|Uncle Boonmee Who Can Recall His Past Lives, Strand Releasing, 2010.|
Death in all of its shrouded mysteries, is explored with a raging heart in master director Apichatpong Weerasethakul's new film, the unshakable Uncle Boonmee Who Can Recall His Past Lives. Part family drama, part enigmatic journey and all encompassing work of art, Uncle Boonmee pushes the boundaries of the cinematic form while questioning the very fabric of our lives and perceptions.
We are presented with Uncle Boonmee (Thanapat Saisaymar), an elderly man slowly dying from kidney disease. He lives wrapped in his memories on a jungle plantation, readying to pass into the next world. All that is keeping him here are his club footed sister-in-law (Jenjira Pongpas) and his lovestruck nephew (Sakda Kaewbuadee) who lovingly care for him and languorously luxuriate in the jungle days and nights of his final days. The phantoms of his past materialize in the sweeping green darkness of the jungle foliage, lit hauntingly by cinematographers Yukontorn Mingmongkon and Sayombhu Mukdeepron, who have mastered the Apichatpong trademark of the enchanted jungle, manifesting the emotions of humans lost within it.
The appearance of the ghost of Boonmee's wife, the monkey-beast form of his long-lost son and a talking catfish all encloak the film in a magical surrealism as envisioned in our director's trademark style, which is to intertwine form and content until they are one, almost becoming inner-realities in and of themselves. Uncle Boonmee feels propulsive and progressive for Apichatpong, while staying true to who he is as an artist.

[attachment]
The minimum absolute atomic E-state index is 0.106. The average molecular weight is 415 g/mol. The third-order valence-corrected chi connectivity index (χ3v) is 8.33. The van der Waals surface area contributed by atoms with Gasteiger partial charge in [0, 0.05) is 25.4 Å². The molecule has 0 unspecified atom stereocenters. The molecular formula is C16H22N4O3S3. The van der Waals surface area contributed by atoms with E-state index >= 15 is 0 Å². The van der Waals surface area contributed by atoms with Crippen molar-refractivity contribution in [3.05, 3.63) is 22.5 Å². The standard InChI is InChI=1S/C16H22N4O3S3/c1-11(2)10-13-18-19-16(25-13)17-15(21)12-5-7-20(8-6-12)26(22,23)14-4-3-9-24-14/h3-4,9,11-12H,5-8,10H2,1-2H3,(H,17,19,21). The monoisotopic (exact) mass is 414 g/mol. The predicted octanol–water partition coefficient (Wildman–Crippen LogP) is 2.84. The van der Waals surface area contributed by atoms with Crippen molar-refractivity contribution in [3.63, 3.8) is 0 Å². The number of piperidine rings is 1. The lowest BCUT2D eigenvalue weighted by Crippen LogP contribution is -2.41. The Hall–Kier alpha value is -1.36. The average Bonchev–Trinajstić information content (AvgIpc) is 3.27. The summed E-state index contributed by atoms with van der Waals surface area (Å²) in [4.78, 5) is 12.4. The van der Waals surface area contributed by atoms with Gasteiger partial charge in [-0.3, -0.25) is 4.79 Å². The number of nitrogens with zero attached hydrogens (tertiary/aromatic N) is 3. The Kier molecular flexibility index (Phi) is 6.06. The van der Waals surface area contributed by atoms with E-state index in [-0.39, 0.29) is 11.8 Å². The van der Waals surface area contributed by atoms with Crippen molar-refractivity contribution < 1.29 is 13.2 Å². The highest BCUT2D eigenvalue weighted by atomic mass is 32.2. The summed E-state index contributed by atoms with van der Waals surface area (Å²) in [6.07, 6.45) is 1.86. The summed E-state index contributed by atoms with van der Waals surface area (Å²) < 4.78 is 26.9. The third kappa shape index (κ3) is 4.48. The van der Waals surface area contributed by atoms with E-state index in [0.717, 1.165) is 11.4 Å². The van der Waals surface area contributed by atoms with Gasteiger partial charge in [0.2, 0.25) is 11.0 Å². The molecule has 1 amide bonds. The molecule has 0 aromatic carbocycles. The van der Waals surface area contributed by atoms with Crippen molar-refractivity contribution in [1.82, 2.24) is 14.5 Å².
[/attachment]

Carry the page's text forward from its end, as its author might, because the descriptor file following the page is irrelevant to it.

Apichatpong is one of those directors whose signature is so distinctive that you can tell by one frame whose film you are watching, like Allen or Malick. His shots of traveling roads, densely gorgeous and textured jungle vistas, characters laying around, long still shots which begin and end long before and after other filmmakers would have cut, and sudden changes in perspective are all present as in his earlier films. His themes of longing, human connection, animalism, family, memory, stasis, perceptions of outsiders, perceptions of reality, dreams and most importantly, time, are explored in depth here, perhaps even more so than in his past films.
Uncle Boonmee pulls its willing audience into a spell of pure cinema which binds us with Apichatpong's hypnotizing power as a visual storyteller. His images, their juxtaposition with sound, and the impact of his questioning of time are deeply stimulating and provocative. Time as in real time, the time of our lives, time to relax, the times we had, a time like no other. And especially time as a cinematic concept. What is time? Who are we and where are we? The physiological underpinnings of his visual force are striking and unmistakable as those of a master filmmaker.
Was any of this real? Is what we see Boonmee's hallucinations from his pain medication? Was it all a dream? The power of Apichatpong and the very essence of cinema itself is to make us dream awake and realize the preciousness of our time and our lives.